- Donald W. Davies (National Physical Laboratory, U.K.), co-inventor of packet switching


    Today, of course, we have plenty of modern documentaries on the history of computers and the Internet and whatnot. I've seen many of them, and too often they either ignore important details or are downright inaccurate. Firsthand material like this is just great for getting an authentic picture of exactly what was going on and what the attitudes were back when X.25 networks were cutting edge.

    (Yeah, I'm treading pretty far out into into geek territory. Fuck you, it's awesome.)
     
  2. Seth Buzzard

    Seth Buzzard R.I.P. Buzzbeak Content Contributor

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    That was interesting.
     
  3. Frognal

    Frognal Prodigal Son Returned

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    Those phone modems are awesome.
     
  4. TheIncredibleHulk

    TheIncredibleHulk Find Gary Busey!

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    Yeah, I want a phone modem, just because I think it looks cool.
     
  5. Drake

    Drake Smooth Is Smooth Baby

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    Looks a Dharma film from lost. :lol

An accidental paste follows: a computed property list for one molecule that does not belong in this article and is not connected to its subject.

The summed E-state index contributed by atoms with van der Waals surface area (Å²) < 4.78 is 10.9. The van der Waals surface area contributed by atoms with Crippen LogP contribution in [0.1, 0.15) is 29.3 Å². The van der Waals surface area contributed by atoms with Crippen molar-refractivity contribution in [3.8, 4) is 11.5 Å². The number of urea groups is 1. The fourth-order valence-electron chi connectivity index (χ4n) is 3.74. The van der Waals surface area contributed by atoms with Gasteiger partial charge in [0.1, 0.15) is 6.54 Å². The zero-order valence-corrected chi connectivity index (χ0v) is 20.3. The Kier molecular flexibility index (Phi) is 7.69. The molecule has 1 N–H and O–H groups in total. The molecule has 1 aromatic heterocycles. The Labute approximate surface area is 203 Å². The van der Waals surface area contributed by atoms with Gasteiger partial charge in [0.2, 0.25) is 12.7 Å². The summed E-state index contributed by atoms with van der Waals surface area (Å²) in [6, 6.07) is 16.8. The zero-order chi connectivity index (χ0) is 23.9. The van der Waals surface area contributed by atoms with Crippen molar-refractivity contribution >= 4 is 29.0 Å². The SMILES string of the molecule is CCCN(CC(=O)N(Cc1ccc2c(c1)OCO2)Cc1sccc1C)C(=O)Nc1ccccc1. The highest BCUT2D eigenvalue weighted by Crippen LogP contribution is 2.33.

6. Nightrain

    Nightrain Senior Villain

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    It's sad I knew what this thread was about just by reading the title.
     
  7. Chaos Muffin

    Chaos Muffin Misadventure Veteran

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    Screw all this bs, Im getting an X.25
    Keep it real.
     
  8. Pravus Prime

    Pravus Prime Sorcerer

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    I thought the same thing at first glance.
     
  9. Ops_was_a_truck

    Ops_was_a_truck JOOOLIE ANDREWWWWWS!!!!!!

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    I reread this paragraph about 3-4 times before I really got an idea of what they're saying here. However, it's really neat that this is the basis for the computer networking concept. It's cool to see it actually written up as a concept/theory (as opposed to reading about an actual network configuration, which is mostly technical and ends up confusing the hell out of me -at least at this point in my education.)

    I bolded the part which I found most interesting. What started as a method of making programming and development plans available to the networked "team" has blossomed into the ability for thousands of networked users to...share porn easier!
     
  10. Streck

    Streck <B><FONT COLOR="#FF0000">QED</B></FONT> Veteran

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    That's what I liked most about the documentary - these basic ideas such as packet routing and remote resource sharing, which we take for granted, are laid out in a step-by-step fashion. And it's all the more exciting to watch because we know where those ideas ultimately lead. When Davies asserted that computers must "interconnect at the level of messages, and not at particular speeds," I was like, goddamn, he's talking about TCP/IP and he doesn't even know it!